Car owners often ask themselves how old is too old for tires. The industry experts generally recommend changing tires after 6 years in use or 10 years from manufacturing. Tire longevity depends upon several factors such as driving preferences; tire type, vehicle type, and much more, your experience can be much different.
Here are the top signs that your need a new set for your dream machine.
RUNNING OR IDLE
You may think that a less used tire will live longer because most people see tire longevity as a function of miles driven. But you are in for a surprise. Rubber needs to be exercised to remain in top condition. Letting tires sitidle for long periods of time and then putting them into full service can result in flatspotting and cracking. This is especially true for tires that stay mounted on a vehicle (without running) with the vehicle weight on them.If your spare is in the trunk, it’s as if it is lying in an oven. Don’t mistake it for a new tire.
THE SIX YEAR ITCH
Once you go past either the six years in use or 10 years from build time frame, it is advisable thatyou have the tires inspected by a professional to insure they are still safe.The best would be to get this inspection done at once a year.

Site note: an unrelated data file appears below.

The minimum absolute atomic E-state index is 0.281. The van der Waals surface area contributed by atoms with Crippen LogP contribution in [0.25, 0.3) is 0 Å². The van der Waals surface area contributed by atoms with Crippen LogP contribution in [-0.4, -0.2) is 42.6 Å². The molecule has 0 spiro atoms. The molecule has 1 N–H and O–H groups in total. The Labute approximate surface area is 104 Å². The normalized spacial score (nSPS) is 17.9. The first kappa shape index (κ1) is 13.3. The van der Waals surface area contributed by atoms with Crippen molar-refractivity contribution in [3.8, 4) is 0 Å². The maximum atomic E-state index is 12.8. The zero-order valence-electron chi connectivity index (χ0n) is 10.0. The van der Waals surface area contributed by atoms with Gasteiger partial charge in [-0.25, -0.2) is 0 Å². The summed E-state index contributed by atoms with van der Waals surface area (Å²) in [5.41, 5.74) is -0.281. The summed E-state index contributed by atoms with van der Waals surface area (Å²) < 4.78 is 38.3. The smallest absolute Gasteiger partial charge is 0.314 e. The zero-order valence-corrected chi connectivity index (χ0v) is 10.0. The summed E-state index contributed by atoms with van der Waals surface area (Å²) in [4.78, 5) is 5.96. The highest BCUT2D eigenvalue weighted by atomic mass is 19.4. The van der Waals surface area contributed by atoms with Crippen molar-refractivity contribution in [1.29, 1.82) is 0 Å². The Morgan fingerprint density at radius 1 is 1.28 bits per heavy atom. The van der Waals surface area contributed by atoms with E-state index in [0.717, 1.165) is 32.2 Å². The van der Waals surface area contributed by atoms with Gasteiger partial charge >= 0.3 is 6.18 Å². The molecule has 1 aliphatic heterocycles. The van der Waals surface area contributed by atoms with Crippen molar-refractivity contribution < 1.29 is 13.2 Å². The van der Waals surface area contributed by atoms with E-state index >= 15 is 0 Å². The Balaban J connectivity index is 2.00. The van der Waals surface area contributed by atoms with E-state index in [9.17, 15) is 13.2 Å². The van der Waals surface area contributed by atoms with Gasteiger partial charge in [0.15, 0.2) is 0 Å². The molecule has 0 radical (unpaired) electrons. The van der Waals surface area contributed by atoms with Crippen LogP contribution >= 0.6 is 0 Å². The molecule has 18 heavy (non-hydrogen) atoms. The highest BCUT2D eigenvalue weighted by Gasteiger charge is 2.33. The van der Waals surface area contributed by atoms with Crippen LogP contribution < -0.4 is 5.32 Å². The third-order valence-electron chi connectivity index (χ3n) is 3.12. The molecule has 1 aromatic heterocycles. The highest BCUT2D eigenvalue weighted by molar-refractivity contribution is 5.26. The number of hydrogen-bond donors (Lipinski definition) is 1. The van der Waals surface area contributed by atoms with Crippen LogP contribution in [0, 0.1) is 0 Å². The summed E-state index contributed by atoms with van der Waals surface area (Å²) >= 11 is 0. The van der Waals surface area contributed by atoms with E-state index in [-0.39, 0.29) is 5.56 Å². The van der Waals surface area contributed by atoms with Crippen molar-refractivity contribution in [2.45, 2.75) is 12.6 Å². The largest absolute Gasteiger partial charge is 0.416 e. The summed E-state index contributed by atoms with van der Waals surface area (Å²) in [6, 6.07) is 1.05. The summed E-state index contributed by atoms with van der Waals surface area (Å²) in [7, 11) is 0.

ARE YOU COUNTING RIGHT
A very broad estimate of longevity would be approximately 50,000 miles per set of new tires. But that can vary tremendously. If you neglect maintenance, the wheels will wear down faster. Tires that are under or overinflated won’t work properly decreasing their lifespan. Out of alignment wheels will give tires a shorter lifespan. You can check the production date of your tire very easily to see how old it is.
Driving preferences can have a bigimpact on the longevity of your tires. Do you own a sports car fitted with lightweight performance tires? If yes, your tires will grip the road well. You can almost fly down the road with full acceleration. But you have to pay a price for that grip and speed. Tires will wear out faster than another low-speed driver.